The 2023 budget allocations indicate little relief compounded by cuts to health and education. Public hospitals can no longer provide some laboratory services and medications that were previously provided. I get a running commentary from Swarna (name changed), the department’s cleaning staff member, who must cope with her mother’s uncontrolled diabetes. As she is employed through an outsourced service provider, a trip to the hospital is very difficult. She must forgo her daily wage, pay exorbitant three-wheeler charges to get her mother to the hospital for her check-up, and use private services for blood work as the hospital is out of supplies. She must, on a regular basis, therefore, decide whether she can truly afford to take care of her mother, a decision that nobody should have to make. Each of her costs can be attributed to decades of short-sighted national policies; those that have destroyed worker rights to decent work, failed to provide quality affordable public transport, defunded public health and welfare, and ignored elder care. Now all of this is Swarna’s problem, not ours or the government’s.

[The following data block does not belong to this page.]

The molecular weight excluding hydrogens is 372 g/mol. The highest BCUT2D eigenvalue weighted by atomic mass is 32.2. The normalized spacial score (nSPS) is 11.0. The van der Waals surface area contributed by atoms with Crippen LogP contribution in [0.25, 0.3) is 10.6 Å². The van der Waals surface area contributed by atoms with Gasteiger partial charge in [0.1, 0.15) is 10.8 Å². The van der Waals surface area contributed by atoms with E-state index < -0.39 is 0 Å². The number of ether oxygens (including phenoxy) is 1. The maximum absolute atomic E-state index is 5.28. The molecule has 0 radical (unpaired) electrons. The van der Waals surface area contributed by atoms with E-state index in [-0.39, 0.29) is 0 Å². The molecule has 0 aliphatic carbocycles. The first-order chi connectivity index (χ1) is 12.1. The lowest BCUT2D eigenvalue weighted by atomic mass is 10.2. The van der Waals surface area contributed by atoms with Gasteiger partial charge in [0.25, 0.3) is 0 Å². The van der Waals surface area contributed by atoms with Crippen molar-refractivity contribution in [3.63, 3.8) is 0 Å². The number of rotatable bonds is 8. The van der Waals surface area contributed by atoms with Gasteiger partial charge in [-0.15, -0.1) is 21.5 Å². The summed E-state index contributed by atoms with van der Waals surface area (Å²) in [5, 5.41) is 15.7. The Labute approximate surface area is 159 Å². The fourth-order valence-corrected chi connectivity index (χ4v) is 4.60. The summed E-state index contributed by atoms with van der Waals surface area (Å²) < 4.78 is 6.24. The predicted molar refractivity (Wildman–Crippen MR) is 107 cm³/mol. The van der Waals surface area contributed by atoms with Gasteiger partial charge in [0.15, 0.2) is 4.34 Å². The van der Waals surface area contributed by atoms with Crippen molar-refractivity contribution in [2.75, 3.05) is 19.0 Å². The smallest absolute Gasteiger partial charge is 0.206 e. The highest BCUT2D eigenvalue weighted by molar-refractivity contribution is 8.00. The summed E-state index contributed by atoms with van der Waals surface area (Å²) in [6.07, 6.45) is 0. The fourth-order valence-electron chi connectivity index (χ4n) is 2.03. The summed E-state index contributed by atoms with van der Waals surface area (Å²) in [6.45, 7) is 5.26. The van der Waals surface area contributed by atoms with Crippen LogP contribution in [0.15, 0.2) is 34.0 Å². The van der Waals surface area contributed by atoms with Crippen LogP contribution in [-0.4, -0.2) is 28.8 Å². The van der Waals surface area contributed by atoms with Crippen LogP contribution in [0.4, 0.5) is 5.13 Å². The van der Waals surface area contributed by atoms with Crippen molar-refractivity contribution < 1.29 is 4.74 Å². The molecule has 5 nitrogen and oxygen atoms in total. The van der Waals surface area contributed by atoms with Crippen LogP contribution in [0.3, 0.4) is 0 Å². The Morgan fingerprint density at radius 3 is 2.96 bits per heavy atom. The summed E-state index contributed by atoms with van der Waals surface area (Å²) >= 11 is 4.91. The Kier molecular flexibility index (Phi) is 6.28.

As I drive to work each day, a luxury that I can still afford, I regularly see women with huge stacks of firewood, balanced on their heads, walking home having taken on the burden placed on them. The government imposed a regressive revision of electricity tariffs, with those at the lowest consumption levels experiencing the greatest increases in tariffs, from around Rs. 50 to around Rs. 500. This move was made while the country heatedly debated corruption, within the CEB, and the complicity of CEB trade unions, in the wastefulness and inefficiencies, within the CEB. At a time when trade unions could have played a pivotal role in bringing attention to the unjust nature of these tariff revisions, they were left defending themselves, weak and unable to address the government’s moves to attack the most vulnerable of the country’s citizenry. These tariffs, combined with the exorbitant cost of other fuel sources, have meant a transition to firewood.

University students have their own worries. Some students must now support themselves and even their families who seem to be grappling with a range of financial difficulties, health concerns, and worries regarding the education of younger siblings. Universities do not have the funds or resources to run academic programmes, much less support students through their many crises, including the epidemic of mental health issues that seems to afflict them. Their stories, much like the stories of those who remain hungry, involve ailing family members or loss of income, and seem disconnected from government policy.

Education and mis-education